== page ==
Asia has been a key driver of the IPO resurgence as the global economy emerged from recession.
The global IPO markets showed remarkable resilience in 2011. With economic recovery gaining momentum and a solid pipeline of profitable companies ready to list, the first half of the year was strong.
Unfortunately, Europe’s debt problems resurfaced at the halfway point and other nations exhibited slower economic indicators, making conditions difficult for the rest of the year. However, even with many of the world’s strongest IPO markets effectively closed for last six months of 2011, the fundraising levels they managed to achieve were impressive.
Global IPO statistics
In 2011, we saw IPO companies and their potential investors adapting to a new market environment, one in which volatility has become the norm. Timing this market is an art; the windows when conditions are favorable for an IPO are short and unpredictable. Companies need to prepare earlier, and be ready to move fast.
Short–term concerns aside, 2011 saw the continuation of many of the trends that have driven global IPO markets for a few years now — the rapid growth of emerging markets and the rise of China, in particular. These trends have continued into 2012.
Developed markets peaked intermittently during the year, in key industries such as technology, mining and metals and healthcare, and there was a growing number of private equity and venture capital-backed IPOs. Volatility will remain with us, too, although probably at a reduced level.
Europe may not resolve its sovereign debt problems, but it should at least agree upon a way forward — that in itself would remove a significant weight from the IPO markets.
A year of two halves
The global IPO markets got off to a promising start in 2011, with two solid quarters, continuing the pace of 2010. However activity dropped dramatically midway through the year, principally due to investor concerns about sovereign debt issues in Europe and Standard & Poor’s downgrade of the US’s credit rating.
Capital raised globally in the year declined by 40% to US$169.9b, compared to 2010. Around 66% of the global capital raised in the year was secured in its first six months. The number of deals was down by 12% in 2011 at 1,225 IPOs compared to 2010.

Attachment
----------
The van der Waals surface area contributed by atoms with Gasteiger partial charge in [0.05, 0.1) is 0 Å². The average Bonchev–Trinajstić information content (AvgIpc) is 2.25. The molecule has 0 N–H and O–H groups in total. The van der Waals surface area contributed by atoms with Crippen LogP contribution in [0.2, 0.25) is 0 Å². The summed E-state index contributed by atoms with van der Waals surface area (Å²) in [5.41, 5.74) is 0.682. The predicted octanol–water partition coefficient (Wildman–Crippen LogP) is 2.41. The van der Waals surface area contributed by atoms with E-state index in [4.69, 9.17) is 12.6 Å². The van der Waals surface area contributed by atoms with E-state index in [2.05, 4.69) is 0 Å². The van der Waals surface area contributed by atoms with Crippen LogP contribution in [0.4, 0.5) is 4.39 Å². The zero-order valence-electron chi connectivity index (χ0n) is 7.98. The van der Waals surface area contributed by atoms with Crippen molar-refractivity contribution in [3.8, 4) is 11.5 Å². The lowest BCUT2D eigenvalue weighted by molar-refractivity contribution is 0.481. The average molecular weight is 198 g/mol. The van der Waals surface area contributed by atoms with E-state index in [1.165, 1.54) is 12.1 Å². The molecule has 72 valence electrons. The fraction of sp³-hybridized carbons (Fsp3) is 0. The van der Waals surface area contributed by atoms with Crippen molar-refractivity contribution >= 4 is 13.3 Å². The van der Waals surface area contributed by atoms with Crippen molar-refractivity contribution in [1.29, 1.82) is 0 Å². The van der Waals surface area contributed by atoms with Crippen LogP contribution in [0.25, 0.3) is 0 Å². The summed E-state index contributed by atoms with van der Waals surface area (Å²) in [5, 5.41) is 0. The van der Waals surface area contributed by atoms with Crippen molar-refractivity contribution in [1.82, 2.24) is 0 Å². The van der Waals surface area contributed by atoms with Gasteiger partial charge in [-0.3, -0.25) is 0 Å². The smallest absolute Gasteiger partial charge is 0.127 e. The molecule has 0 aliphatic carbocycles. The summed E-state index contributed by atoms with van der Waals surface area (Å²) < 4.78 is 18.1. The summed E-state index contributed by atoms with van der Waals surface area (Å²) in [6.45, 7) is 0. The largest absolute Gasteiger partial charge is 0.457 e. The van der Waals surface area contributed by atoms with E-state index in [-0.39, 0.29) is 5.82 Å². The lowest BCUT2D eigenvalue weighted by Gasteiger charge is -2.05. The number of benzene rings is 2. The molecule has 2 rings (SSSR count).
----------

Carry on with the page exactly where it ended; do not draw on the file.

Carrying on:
The headline figures might be gloomy, but fundraising activity in 2011 still exceeded 2009 activity of US$113b by around US$57b.
Asian exchanges (including India) led the world in bringing new companies to market in 2010, and this trend continued last year. We also saw a higher proportion of private enterprises wanting to go public.
Nevertheless, the Asian markets could not avoid the uncertainty and volatility that hurt IPO markets elsewhere. Its exchanges completed 610 deals in 2011 raising US$87.5b, a 50% drop by capital raised compared to 2010.
The Shanghai and Shenzhen Stock Exchanges (SME and ChiNext) led the way, raising US$42.9b in 280 deals together. The Hong Kong Stock Exchange (HKEx) raised US$25.3b1 in 68 deals.
Asia will remain a key driver of IPO resurgence in 2012 as the global economy continues to improve.
US shows its resilience
IPO activity on US exchanges held up relatively well in 2011, given the very difficult circumstances. As with markets elsewhere, a strong performance in the first half of the year was followed by a disappointing outcome in the second. Overall, capital raised in 2011 fell by a modest 8% compared to 2010, to US$40.2b.
With the markets volatile and valuations uncertain, the number of IPOs fell from 2010 by 24% to 124 deals in 2011, but we expect to see this number increase significantly in 2012. There is a strong pipeline of around 200 companies ready to list, once conditions stabilize.
Hot sectors include technology, real estate, oil and gas, pharma and consumer retail. Private equity will continue to play an important role in the IPO market and we also expect to see a solid level of IPO carve-outs and spin-offs in 2012.
Europe looks for a way forward
Economic troubles in Europe blighted the world’s IPO markets last year, although surprisingly its stock exchanges accounted for a slightly larger share of global IPO funds raised — increasing to 17% from 13% in 2010.
However, IPO capital raised fell 19% compared to 2010, to US$29.7b and performance varied across the continent. The IPO market in Poland was very active, with 22 listings on the Warsaw Stock Exchange’s increasingly mature main market and a record 123 on NewConnect, its market for younger businesses.
In France, by contrast, 2011 saw the lowest total capital market financing — not only IPOs — since 1995. Activity was also slow in the UK, which is normally the region’s IPO powerhouse.
We entered 2012 without a solution to Europe’s debt problems, but there was a greater likelihood that policymakers would find a positive way forward.
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